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Schools get children talking the Stellar way

Role play helps to hone pupils' ability to speak clearly and confidently

Published on Mar 31, 2014 8:12 AM
Primary 6 pupils of Punggol Primary School taking part in a mock press conference with English teacher Priyadakshini Surendiran. Some posed as reporters and others as characters in a story about Sallamah, a Chinese girl adopted by a Malay family. -- ST PHOTO: KUA CHEE SIONG

Four pupils sit facing their classmates, their lips tightly pursed, looking ready and certain of what is to come.

"How did you feel when you met your long-lost daughter?" "Who did you decide to stay with in the end: your foster or birth parents?" Questions poured forth.

The Primary 6 pupils from Punggol Primary were having a mock press conference, with some posing as reporters and others as characters in a story about Sallamah, a Chinese girl adopted by a Malay family.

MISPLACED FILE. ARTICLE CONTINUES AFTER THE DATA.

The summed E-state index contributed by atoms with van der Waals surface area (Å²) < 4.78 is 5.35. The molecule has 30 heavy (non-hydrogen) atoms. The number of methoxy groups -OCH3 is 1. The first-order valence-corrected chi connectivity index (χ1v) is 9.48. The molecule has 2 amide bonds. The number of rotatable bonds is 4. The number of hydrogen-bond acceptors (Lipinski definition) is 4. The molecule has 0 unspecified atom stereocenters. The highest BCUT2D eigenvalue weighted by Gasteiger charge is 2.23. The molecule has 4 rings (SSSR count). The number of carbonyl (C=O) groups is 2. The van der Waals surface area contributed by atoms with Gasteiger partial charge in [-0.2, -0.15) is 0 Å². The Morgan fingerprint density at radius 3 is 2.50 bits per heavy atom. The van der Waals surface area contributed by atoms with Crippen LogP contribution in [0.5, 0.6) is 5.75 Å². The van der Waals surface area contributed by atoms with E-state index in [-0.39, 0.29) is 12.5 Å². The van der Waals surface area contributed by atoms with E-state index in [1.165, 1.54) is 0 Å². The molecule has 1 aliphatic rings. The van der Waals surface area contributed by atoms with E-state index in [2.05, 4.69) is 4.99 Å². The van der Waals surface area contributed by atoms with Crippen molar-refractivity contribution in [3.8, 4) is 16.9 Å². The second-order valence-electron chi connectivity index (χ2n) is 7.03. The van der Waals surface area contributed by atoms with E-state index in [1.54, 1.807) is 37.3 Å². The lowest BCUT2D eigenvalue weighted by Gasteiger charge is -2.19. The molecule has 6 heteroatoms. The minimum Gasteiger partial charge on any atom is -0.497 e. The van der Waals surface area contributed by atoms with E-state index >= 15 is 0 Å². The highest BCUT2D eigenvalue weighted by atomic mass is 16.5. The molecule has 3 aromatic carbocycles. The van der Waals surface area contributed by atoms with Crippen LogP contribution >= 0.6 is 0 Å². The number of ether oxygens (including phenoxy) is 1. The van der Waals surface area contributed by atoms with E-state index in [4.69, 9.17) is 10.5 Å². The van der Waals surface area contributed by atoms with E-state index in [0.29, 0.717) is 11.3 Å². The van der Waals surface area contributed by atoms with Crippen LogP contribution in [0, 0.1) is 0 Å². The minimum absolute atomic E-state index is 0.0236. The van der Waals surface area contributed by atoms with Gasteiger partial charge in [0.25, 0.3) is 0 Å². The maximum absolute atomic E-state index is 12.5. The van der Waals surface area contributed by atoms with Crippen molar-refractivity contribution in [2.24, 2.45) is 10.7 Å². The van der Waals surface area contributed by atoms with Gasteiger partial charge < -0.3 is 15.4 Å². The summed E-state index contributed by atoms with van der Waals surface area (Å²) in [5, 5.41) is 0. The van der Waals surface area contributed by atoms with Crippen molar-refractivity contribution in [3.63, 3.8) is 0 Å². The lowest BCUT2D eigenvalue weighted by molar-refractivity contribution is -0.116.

"Sometimes I got stuck but I used my imagination to answer questions, based on how I thought the character would feel," said Nivrithi Ganesh, 12, who played Sallamah.

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"I pick up interesting phrases as I read and use them in my compositions."

- Da Qiao Primary pupil Celyna Teo, 11, said she has learnt to read the news through a weekly 30-minute segment where everyone presents newspaper articles


"I used to be very shy in lower primary, especially during show-and-tell when everyone was looking at me. But presenting in front of my class helps me to be brave. I can now talk to people I'm not familiar with like some relatives."

- Punggol Primary pupil Lim Jin Kai


"We're looking at a new economy in Singapore, where communication skills - the ability to express what you know - are really important."

- Dr Elizabeth Pang, MOE's programme director for literacy development


"We're testing pupils on their ability to speak off the cuff and think on their feet, which are critical life skills."

- Madam Shakila Jamal Mohamed, 45, an English teacher at Da Qiao Primary